But of course there is laughter without tears in abundance. The secondary story, with Morgan trying to face down some bullies (headed by Michael Strahan, recently retired from the New York Giants) who has turned the Buy More’s home theatre room into a frat house, avoids the cliché wherein Morgan suddenly finds the cojones to stand up to a guy five times his size. He makes an effort or two, but fails–only to find himself locked into the Thunderdome the Buy More maintains in the back room (have I mentioned how much I love this whole idea?). There he is saved from certain death by none other than his tiny girlfriend, Anna. Anna’s mad kung fu skillz impress Casey enough to have him calling in a background check. I would love to see Anna recruited as a field agent. Lester’s ineptitude as assistant manager gets funnier every week, and Captain Awesome becomes, if possible, more awesome every week. Awesome’s loyalty to his future “bro”, Chuck, is impressive and lovable. What could have been cardboard secondary characters improve every week.
And a word about Bryce Larkin. What could have been, and possibly started as, a throwaway character in the pilot is evolving into a complex and interesting foil for Chuck. Is Bryce still in love with Sarah? Was he ever? Is he still Chuck’s friend? Was he ever? How multilayered and deep are his motives? He seems to care about both Chuck and Sarah, but is he trying to save their lives or scotch their romance? He seems a little too delighted to be playing Sarah’s husband, but is also detached enough to realize that she’s just not that into him any more, and not (apparently) resent it. Did he really pick Chuck to be the Intersect because he knew Chuck “always does the right thing”, or because he knows how to manipulate his friend? He figures out a way to get the updated Intersect into Chuck’s head–to prevent him from becoming obsolete (and thus expendable), or so he can continue to manipulate him? I think Larkin is a fine contrast to the straight-up guy that is Chuck.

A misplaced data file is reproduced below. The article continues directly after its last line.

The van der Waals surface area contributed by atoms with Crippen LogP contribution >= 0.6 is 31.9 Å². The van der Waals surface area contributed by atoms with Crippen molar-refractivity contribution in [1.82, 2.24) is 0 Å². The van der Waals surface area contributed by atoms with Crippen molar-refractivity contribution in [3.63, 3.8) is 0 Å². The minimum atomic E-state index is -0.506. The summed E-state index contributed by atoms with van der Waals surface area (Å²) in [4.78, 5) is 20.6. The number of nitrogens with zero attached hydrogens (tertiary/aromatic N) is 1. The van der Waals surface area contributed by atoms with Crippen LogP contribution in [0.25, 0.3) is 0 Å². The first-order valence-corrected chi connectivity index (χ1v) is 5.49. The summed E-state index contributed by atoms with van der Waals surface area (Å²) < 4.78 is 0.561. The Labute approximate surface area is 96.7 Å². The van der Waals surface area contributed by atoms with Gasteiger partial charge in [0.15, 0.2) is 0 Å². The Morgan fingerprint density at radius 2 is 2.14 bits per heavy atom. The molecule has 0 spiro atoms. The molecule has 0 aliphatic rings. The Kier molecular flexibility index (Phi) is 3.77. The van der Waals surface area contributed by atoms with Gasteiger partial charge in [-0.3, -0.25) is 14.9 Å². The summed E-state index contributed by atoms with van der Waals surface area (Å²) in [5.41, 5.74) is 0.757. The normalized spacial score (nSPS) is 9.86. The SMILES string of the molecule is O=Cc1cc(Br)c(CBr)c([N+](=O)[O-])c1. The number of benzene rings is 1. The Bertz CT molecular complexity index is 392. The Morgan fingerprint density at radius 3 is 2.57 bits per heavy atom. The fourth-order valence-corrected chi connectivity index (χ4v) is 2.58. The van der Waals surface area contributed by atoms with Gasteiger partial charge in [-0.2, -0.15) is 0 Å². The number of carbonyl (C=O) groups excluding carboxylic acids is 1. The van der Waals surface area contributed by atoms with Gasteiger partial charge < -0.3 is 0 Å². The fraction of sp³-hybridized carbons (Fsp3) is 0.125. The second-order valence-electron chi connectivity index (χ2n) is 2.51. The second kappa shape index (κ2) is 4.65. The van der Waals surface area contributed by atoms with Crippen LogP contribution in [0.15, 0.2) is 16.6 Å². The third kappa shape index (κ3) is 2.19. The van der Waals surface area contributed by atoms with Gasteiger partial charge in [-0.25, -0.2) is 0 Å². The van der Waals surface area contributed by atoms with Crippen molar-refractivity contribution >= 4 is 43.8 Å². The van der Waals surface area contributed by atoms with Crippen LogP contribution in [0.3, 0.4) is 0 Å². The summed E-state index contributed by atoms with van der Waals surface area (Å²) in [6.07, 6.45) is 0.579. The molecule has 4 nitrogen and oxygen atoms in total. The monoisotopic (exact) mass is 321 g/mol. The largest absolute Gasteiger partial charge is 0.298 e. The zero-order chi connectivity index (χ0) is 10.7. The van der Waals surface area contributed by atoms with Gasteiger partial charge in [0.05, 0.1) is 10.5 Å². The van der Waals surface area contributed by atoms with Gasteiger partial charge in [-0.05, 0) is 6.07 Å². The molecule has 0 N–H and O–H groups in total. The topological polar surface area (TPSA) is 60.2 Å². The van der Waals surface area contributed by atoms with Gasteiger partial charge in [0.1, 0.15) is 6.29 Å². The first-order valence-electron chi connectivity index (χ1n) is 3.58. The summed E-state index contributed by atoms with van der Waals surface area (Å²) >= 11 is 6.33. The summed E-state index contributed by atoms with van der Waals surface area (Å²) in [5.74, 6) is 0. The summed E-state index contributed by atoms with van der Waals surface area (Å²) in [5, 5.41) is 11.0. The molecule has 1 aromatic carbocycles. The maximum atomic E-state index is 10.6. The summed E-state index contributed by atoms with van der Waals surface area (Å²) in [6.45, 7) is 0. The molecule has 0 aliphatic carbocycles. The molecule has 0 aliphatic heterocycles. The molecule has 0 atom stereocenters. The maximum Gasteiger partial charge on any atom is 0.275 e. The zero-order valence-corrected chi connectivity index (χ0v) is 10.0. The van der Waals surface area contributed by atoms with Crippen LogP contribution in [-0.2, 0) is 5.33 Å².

Chuck started out as a coward who wet himself when danger loomed, but this season is turning into a more grown-up, warm and honorable man. This character is too old to be played as an awkward teenager, and besides, we have plenty of them on this show. Chuck may never be the James Bond he imagines Bryce to be (and does Levi do a wicked Sean Connery or what?), but he does all right when he lets his vivid imagination lead him. As long as the writers manage to stay this side of Get Smart, Chuck may continue to hold our imaginations, as the funniest, warmest, most approachable spy on TV.
Perhaps due to the absence of competition from Terminator: The Sarah Connor Chronicle, Chuck did better this week than last week, pulling in six million viewers and a 4.1 share. These are still not good numbers, but at least NBC has ordered an entire season’s worth of scripts. Cancellation has been staved off a little, but not much. This show still needs to pull in better numbers.